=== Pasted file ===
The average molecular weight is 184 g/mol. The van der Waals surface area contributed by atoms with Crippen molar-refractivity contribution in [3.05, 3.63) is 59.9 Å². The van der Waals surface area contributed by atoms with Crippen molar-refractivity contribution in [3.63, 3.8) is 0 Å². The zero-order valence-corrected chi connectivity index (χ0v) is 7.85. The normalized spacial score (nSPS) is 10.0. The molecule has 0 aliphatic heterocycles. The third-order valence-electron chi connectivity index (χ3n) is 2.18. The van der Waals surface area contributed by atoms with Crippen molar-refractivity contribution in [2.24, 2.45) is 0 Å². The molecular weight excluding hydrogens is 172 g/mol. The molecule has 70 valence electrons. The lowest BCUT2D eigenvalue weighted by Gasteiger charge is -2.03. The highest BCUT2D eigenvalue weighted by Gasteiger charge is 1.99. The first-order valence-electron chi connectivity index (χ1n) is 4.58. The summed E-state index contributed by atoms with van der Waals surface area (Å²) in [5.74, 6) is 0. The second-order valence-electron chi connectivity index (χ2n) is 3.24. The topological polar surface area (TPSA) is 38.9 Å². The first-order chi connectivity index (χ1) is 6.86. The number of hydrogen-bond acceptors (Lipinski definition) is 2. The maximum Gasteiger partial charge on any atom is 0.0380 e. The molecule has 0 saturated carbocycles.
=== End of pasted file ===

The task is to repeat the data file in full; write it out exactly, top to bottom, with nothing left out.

The average molecular weight is 184 g/mol. The van der Waals surface area contributed by atoms with Crippen molar-refractivity contribution in [3.05, 3.63) is 59.9 Å². The van der Waals surface area contributed by atoms with Crippen molar-refractivity contribution in [3.63, 3.8) is 0 Å². The zero-order valence-corrected chi connectivity index (χ0v) is 7.85. The normalized spacial score (nSPS) is 10.0. The molecule has 0 aliphatic heterocycles. The third-order valence-electron chi connectivity index (χ3n) is 2.18. The van der Waals surface area contributed by atoms with Crippen molar-refractivity contribution in [2.24, 2.45) is 0 Å². The molecular weight excluding hydrogens is 172 g/mol. The molecule has 70 valence electrons. The lowest BCUT2D eigenvalue weighted by Gasteiger charge is -2.03. The highest BCUT2D eigenvalue weighted by Gasteiger charge is 1.99. The first-order valence-electron chi connectivity index (χ1n) is 4.58. The summed E-state index contributed by atoms with van der Waals surface area (Å²) in [5.74, 6) is 0. The second-order valence-electron chi connectivity index (χ2n) is 3.24. The topological polar surface area (TPSA) is 38.9 Å². The first-order chi connectivity index (χ1) is 6.86. The number of hydrogen-bond acceptors (Lipinski definition) is 2. The maximum Gasteiger partial charge on any atom is 0.0380 e. The molecule has 0 saturated carbocycles.